Minimising the muddle

Peggie Rimmer was Tim Berners-Lee’s hierarchical "leader" in CERN’s Data and Documents division when he invented the World Wide Web


Reams of material have been written about where, why and when the World Wide Web was born, but what about its conception? Gestation was rather like that of an elephant, difficult to know it had started and taking almost two years to complete. In fact I think the title of Tim Berners-Lee’s book, Weaving the Web, published in 1999 with Tim dubbed the inventor, is a better metaphor. When do a spider’s first few threads become a web? And when, if ever, is the job finished?

In 1984, Tim was recruited by CERN’s Data and Documents DD division and he elected to join the Read-Out Architecture RA section in the On-Line Computing OC group. I was the RA section leader and Tim worked with (and without!) me for the next 6 years. Mike Sendall, the OC group leader, agreed our work plans and held our purse strings.

At the time, CERN hosted lots of small and medium sized experiments using a variety of minicomputers, personal computers, operating systems, programming languages and network links. Back at the ranch, the OC group was endeavouring to provide data acquisition systems, the software used by equipment closely connected to the detectors, for as many experiments as possible. The conundrum, as in other areas, was how to embrace heterogeneity without having squads of workers generating exclusive solutions to intrinsically identical problems for bewildered users. Just the kind of anarchic jumble that Tim found challenging.

Several of us believed that standardisation, where apt, reduced waste and frustration. But the s-word was anathema in some corners of CERN, on the grounds that it stifled creativity, and we evangelists incurred the wrath of a few mandarins. Yet conformity seemed to rankle less when it came to electronics. Commercial companies were already competitively producing computer interfacing hardware that conformed to ANSI/IEEE international standards.

Hurrah! If you know the hardware you’re going to get you can prescribe how to handle it. I had worked with the NIM (USA) / ESONE (Europe) group that defined standard software routines for CAMAC interfacing and was on the committee developing hardware and software standards for the speedier FASTBUS system. Tim arrived as we were dotting the Is and crossing the Ts of the FASTBUS routines.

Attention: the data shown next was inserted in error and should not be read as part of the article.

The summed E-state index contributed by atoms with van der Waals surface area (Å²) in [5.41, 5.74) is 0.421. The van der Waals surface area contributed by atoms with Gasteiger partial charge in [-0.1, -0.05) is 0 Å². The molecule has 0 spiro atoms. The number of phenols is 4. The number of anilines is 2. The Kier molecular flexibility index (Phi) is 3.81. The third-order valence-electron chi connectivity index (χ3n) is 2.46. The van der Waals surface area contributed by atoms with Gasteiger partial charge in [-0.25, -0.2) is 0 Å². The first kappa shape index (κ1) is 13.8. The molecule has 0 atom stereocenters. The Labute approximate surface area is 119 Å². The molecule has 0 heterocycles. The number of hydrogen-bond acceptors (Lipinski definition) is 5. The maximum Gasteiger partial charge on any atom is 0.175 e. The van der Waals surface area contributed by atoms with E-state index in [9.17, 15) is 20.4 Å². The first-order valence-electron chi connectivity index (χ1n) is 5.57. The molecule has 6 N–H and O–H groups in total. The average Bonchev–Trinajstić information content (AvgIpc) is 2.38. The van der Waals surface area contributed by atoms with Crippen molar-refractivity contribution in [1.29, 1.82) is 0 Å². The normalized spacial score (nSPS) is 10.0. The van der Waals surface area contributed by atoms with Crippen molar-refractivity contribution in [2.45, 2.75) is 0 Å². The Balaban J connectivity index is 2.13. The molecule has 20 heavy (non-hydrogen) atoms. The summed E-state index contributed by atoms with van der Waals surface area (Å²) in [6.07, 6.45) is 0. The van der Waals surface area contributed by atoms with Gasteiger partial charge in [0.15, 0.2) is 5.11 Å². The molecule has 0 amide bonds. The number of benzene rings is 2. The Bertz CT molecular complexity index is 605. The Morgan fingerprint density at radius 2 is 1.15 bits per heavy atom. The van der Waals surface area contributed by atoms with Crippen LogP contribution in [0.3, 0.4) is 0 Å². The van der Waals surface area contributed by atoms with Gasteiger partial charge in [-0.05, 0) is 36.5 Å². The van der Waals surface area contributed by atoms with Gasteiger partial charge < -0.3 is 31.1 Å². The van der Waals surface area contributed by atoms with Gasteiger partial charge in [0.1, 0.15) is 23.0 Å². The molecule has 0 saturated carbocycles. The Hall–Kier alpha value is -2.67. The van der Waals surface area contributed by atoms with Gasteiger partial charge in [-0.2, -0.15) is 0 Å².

He was obviously a very smart young man (smart-clever rather than smart-sartorial!), full of fizz and, as a bonus, entirely likeable. When he presented his ideas in our section meetings, few of us if any could understand what he was talking about. His brain would overtake his voice, and holding up signs saying ‘Tim, slow down’ rarely had the desired effect.  We sometimes asked him to put things in writing, which didn’t necessarily help either. One of his erstwhile colleagues recalls ‘we knew it was probably exciting, maybe even important, but that it could take hours to figure out’. Listening to one of Tim’s presentations today one can still detect the run-away style, even after his intensive training in public speaking. However I do remember an occasion when his delivery was impeccable, in a play performed by the Geneva English Drama Society!

Tim’s main activity in the RA section was his Remote Procedure Call RPC, whereby a program on one computer could transparently access procedures, routines, on other computers even if they used different operating systems and programming languages, and whatever the network connecting them. He wasn’t too pleased when I asked him to specify the FORTRAN binding for FASTBUS routines, that is to define precisely the properties of the routines’ parameters as seen from within a FORTRAN program. Only later did he appreciate the value of that unwelcome task, when preparing the standards that would underpin the first two Ws of WWW. He knew that the job, however tedious, had to be done and done well, with the devil lurking in the nit-picking details.

Came 1990, another CERN reshuffle and Tim stayed behind in the new Computing and Networks CN division while the rest of us went off to Electronics and Computing for Physics ECP. Shortly afterwards I drifted away from ECP but I will always retain happy memories of the ‘80s and the pleasure of having Tim in our section. He was not the only singular character in that multifaceted team, but with his congenial personality he could work with anyone. At least I don’t recall having to field any complaints, apart from "what on earth is Tim proposing?" Well, now we know.